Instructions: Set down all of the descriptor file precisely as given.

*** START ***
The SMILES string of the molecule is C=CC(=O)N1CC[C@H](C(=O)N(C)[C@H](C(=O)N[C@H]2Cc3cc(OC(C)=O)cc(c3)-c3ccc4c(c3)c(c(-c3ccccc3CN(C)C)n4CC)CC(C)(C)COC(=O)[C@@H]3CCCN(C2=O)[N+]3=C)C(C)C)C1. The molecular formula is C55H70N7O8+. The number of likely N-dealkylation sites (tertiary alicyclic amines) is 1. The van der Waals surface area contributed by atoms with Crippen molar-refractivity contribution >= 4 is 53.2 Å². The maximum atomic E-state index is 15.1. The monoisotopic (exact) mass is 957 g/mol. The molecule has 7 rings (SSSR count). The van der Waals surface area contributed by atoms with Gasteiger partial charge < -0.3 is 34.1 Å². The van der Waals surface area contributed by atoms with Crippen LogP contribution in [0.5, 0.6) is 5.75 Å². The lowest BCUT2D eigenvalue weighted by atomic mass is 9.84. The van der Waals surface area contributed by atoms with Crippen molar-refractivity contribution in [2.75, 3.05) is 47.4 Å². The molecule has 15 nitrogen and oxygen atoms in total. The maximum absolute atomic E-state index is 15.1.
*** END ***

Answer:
The SMILES string of the molecule is C=CC(=O)N1CC[C@H](C(=O)N(C)[C@H](C(=O)N[C@H]2Cc3cc(OC(C)=O)cc(c3)-c3ccc4c(c3)c(c(-c3ccccc3CN(C)C)n4CC)CC(C)(C)COC(=O)[C@@H]3CCCN(C2=O)[N+]3=C)C(C)C)C1. The molecular formula is C55H70N7O8+. The number of likely N-dealkylation sites (tertiary alicyclic amines) is 1. The van der Waals surface area contributed by atoms with Crippen molar-refractivity contribution >= 4 is 53.2 Å². The maximum atomic E-state index is 15.1. The monoisotopic (exact) mass is 957 g/mol. The molecule has 7 rings (SSSR count). The van der Waals surface area contributed by atoms with Gasteiger partial charge < -0.3 is 34.1 Å². The van der Waals surface area contributed by atoms with Crippen LogP contribution in [0.5, 0.6) is 5.75 Å². The lowest BCUT2D eigenvalue weighted by atomic mass is 9.84. The van der Waals surface area contributed by atoms with Crippen molar-refractivity contribution in [2.75, 3.05) is 47.4 Å². The molecule has 15 nitrogen and oxygen atoms in total. The maximum absolute atomic E-state index is 15.1.